We’re regularly told that the nation’s number one fear is the act of public speaking. People would rather die than make a speech before an audience – which seems a bit severe. It also beats spiders, confined spaces and heights in the phobia stakes, hands down. This is strange when you consider that speaking in public is something we’re biologically programmed to do. It’s like being frightened of walking down a lane, or becoming terrified when faced with the prospect of going for a poo.
Having said that, if you’d have seen the mess I made in the little boy’s room last night, you’d find yourself utterly terrified of visiting the bog.
Ultimately, there’s no denying it’s a nightmarish experience. All of my adult attempts at public speaking have, without exception, been disastrous. Clammy hands, stuttering delivery and mind-blanks combined and resulted in speeches that seemed, from inside my head at least, to be completely incoherent word-babbles serving no discernible purpose.
As a child it was easier, or seemed to be, thanks to a heady mixture of youthful enthusiasm and childish arrogance. The fact that we were called upon to make speeches semi-regularly at my rural, all-boys grammar school must have helped, and you can’t help but feel that the primary reason most people suffer anxiety when asked to orate is a lack of practice. When called upon to address the public, most people will run a mile. So credit to the teenagers, all state-school kids, who signed up to The Speaker on the BBC – an attempt to find the best public speaker under the age of 16.
So far we’ve experienced the auditions round, in which entrant after entrant clammed up, fluffed lines or hit a mental blank. Those that were deemed good enough by a giant, a kindly aunt and a Quentin Blake illustration made it through to last night’s round, in which Deborah Meaden – that glorious spinster from the Den – wore an extremely-expensive looking hat. In addition to her millinery display, she had the youngsters stand on a soapbox at Hyde Park’s Speaker’s Corner, riffing on an object they’d pulled from a dustbin tombola she’d set up on the side of the makeshift stage. This resulted in an impassioned speech from Jordan, who aped his own piece from the preceding round and told the gathered crowd that embracing binoculars is the only way forward. Not only for a better tomorrow, but also for a better society (as a whole).
It was incredibly moving.
In case you’re thinking of catching up by watching tonight’s episode, having lost a couple more kids later on, we’re now left with the following youngsters:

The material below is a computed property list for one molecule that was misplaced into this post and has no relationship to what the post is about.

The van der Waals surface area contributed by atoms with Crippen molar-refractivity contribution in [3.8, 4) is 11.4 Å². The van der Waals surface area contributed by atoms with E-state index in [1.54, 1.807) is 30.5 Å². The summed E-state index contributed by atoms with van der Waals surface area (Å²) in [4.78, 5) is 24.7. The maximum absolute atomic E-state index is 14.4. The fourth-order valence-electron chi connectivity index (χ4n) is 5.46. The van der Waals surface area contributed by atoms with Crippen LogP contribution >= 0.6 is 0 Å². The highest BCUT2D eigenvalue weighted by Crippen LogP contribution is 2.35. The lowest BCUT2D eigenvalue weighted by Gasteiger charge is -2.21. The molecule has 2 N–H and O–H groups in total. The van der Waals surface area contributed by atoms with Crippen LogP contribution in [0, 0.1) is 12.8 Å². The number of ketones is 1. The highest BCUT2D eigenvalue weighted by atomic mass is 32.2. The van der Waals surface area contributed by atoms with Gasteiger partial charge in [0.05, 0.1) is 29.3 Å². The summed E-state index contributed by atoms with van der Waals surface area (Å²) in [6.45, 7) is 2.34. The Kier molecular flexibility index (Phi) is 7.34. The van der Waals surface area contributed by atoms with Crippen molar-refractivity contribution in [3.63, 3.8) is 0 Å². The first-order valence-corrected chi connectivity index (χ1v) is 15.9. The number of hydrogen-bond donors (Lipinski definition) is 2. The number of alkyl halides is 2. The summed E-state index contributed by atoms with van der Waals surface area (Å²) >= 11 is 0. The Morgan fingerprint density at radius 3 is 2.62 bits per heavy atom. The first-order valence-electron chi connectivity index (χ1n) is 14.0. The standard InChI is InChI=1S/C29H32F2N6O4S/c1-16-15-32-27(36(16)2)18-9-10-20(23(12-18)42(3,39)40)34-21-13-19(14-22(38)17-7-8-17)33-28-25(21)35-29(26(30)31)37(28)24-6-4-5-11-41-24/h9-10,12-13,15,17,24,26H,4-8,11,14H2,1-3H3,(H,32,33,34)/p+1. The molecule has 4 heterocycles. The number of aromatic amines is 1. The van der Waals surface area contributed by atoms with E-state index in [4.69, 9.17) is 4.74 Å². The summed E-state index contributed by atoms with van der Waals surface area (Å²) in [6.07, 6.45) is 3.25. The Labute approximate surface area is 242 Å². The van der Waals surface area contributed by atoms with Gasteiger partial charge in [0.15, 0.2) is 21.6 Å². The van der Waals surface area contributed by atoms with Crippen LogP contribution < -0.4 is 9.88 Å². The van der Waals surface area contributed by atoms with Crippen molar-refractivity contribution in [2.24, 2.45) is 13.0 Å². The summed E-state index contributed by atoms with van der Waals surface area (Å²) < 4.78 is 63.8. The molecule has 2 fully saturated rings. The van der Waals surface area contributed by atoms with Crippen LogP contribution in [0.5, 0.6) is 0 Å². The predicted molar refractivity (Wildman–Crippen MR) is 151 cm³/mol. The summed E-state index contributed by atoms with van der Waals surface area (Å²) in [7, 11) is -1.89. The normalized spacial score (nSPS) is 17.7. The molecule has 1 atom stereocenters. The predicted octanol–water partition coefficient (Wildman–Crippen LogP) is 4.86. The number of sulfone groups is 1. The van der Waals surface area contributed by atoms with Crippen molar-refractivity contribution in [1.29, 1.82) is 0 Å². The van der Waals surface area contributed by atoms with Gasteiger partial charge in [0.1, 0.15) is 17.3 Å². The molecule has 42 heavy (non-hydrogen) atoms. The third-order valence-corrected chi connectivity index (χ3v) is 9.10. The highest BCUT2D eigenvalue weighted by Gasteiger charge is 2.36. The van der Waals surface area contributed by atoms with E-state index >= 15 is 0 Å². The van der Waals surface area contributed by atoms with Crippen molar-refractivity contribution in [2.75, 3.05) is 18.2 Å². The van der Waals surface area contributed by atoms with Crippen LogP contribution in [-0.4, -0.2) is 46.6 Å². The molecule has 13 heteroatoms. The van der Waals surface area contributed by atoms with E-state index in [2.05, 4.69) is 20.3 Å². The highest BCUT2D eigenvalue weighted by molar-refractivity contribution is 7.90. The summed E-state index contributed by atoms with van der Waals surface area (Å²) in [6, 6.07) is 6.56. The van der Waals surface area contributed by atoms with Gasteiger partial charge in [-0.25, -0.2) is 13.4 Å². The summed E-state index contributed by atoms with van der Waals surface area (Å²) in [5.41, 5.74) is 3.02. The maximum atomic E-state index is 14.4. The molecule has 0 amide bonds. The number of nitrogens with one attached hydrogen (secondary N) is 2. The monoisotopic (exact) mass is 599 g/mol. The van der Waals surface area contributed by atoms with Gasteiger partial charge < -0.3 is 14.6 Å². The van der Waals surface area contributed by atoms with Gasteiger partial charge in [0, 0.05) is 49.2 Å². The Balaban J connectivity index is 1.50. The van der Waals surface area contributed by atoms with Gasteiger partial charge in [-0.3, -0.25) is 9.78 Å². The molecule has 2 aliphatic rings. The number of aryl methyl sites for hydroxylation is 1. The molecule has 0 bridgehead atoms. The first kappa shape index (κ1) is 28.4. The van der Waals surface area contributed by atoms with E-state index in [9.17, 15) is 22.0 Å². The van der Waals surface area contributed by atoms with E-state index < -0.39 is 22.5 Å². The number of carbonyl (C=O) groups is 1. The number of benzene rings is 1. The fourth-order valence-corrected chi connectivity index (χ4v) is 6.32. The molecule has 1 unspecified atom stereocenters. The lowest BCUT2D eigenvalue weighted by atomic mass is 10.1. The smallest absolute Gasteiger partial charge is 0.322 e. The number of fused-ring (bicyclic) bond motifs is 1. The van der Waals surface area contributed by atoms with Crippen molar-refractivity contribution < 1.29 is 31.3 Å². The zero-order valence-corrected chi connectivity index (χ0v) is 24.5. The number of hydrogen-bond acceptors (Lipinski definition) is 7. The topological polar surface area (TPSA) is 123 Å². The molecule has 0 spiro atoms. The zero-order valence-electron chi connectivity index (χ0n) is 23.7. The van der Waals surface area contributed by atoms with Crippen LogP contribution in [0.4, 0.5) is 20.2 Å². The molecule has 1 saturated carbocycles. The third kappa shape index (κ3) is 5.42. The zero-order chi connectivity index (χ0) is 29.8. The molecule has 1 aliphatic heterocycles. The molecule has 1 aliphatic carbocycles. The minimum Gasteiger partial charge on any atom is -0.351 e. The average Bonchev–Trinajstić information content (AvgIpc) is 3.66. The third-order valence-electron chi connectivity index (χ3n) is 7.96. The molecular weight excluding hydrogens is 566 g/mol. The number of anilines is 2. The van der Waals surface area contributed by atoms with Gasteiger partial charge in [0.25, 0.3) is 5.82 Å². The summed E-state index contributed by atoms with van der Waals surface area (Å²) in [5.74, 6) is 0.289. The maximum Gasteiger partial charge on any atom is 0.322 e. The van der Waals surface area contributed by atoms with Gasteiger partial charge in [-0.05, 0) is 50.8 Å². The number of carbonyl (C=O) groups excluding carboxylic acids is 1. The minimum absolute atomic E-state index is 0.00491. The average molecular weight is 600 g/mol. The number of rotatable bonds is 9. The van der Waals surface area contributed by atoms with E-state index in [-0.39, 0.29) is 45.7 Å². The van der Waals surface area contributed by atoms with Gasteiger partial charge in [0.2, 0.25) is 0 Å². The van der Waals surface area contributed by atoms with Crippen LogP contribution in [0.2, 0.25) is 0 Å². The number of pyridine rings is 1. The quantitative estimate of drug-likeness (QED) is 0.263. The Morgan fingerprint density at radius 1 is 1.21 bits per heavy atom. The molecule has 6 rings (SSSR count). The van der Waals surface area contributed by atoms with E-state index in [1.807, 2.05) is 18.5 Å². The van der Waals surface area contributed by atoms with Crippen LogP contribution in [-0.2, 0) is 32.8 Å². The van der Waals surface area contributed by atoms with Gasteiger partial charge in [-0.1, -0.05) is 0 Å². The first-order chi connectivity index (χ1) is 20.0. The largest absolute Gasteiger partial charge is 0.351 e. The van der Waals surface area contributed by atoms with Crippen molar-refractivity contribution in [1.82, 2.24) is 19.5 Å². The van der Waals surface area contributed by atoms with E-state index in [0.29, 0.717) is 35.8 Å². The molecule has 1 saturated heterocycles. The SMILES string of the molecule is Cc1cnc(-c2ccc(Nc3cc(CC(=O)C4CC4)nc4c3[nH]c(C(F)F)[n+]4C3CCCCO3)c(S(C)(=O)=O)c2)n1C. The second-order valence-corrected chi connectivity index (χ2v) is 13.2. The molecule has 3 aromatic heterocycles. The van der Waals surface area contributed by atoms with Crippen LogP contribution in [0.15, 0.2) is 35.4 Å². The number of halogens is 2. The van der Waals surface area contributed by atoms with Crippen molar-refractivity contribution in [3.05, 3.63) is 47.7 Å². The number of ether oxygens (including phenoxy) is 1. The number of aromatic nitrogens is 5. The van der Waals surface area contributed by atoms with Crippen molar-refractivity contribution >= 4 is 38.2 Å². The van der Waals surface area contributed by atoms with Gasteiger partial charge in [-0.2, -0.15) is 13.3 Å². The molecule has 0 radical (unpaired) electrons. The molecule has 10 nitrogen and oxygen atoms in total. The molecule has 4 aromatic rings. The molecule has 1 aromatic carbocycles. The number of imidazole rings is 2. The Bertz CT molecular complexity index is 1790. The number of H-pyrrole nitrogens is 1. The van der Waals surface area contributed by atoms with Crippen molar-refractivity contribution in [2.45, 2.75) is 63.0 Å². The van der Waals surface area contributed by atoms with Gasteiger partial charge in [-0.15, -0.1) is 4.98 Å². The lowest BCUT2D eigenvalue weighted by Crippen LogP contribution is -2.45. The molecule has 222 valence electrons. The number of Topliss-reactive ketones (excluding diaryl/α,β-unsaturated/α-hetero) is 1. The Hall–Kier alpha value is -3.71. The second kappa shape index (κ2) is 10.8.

Appears to only have one speech to refer to in which he’ll make an impassioned plea for sanity so that we can move forward – collectively – not only for a better tomorrow, but also for a better society (as a whole).
Constantly looking slightly out of her depth, Fahmida is unintentionally amusing. Basing her findings on her extensive world-experience, she hates the notion of love, laughs in the face of romance and stomps on the very concept of companionship.
Shouty Duncan’s foolproof method of engagement is to shout at the audience. His shouting technique is second-to-none and, were this a public shouting contest, it’d be game over for the other contestants. Duncan’s mother appears to indulge his shouty ways, so expect more shouting from shouty Duncan in the future.
Graffiti-loving Haroon comes across as an educated Ali G and displays the kind of confidence when speaking to a crowd that can only come from some unfair evolutionary advantage. Either that or his brain’s been programmed for success by some mysterious, shadowy BBC agent.
Irene strikes me as the sort of girl who’s either grown up around adults who treated her as equals, or the type who stays in her bedroom all weekend watching sitcoms. Her attitude comes straight out of Smack The Pony or Green Wing, and for that she should be applauded.
Like Haroon, Maria totally lacks the negative self-awareness that should make public speaking an alarming prospect, making it possible for her to sail through each round with nary a glimmer of fear. Whatever it is that she and Haroon have pumping through their bloodstream that makes this possible should be bottled and sold.
Old beyond his years, Thomas comes across as having the maturity and wisdom of a 40 year old man, stuck within the body of a 16 year old. When I was his age I was flailing around and shouting at policeman, pissed on cider, so it’s hard not to look at the lad without feeling a deep sense of shame.
My pick to win it. When he takes the stage, Kay Kay is mesmerising. Like a black Boris Johnson, the self-professed mummy’s boy wins the crowd over with messy charm. He radiates the Churchillian ability to encapsulate Britishness, and I reckon he’ll win the thing. If he doesn’t, he should’ve.
This is a good watch.
If they offered a bigger prize than just the title – perhaps a meeting with The Queen or something similar to stick on their CV – and meddled with the format a little bit then The Speaker could quite easily become as well-regarded as that BBC behemoth, The Apprentice.
If only they’d lose the Snow Patrol from the soundtrack and stopped trying to play to the X Factor morons, they might mould a hit show from this concept.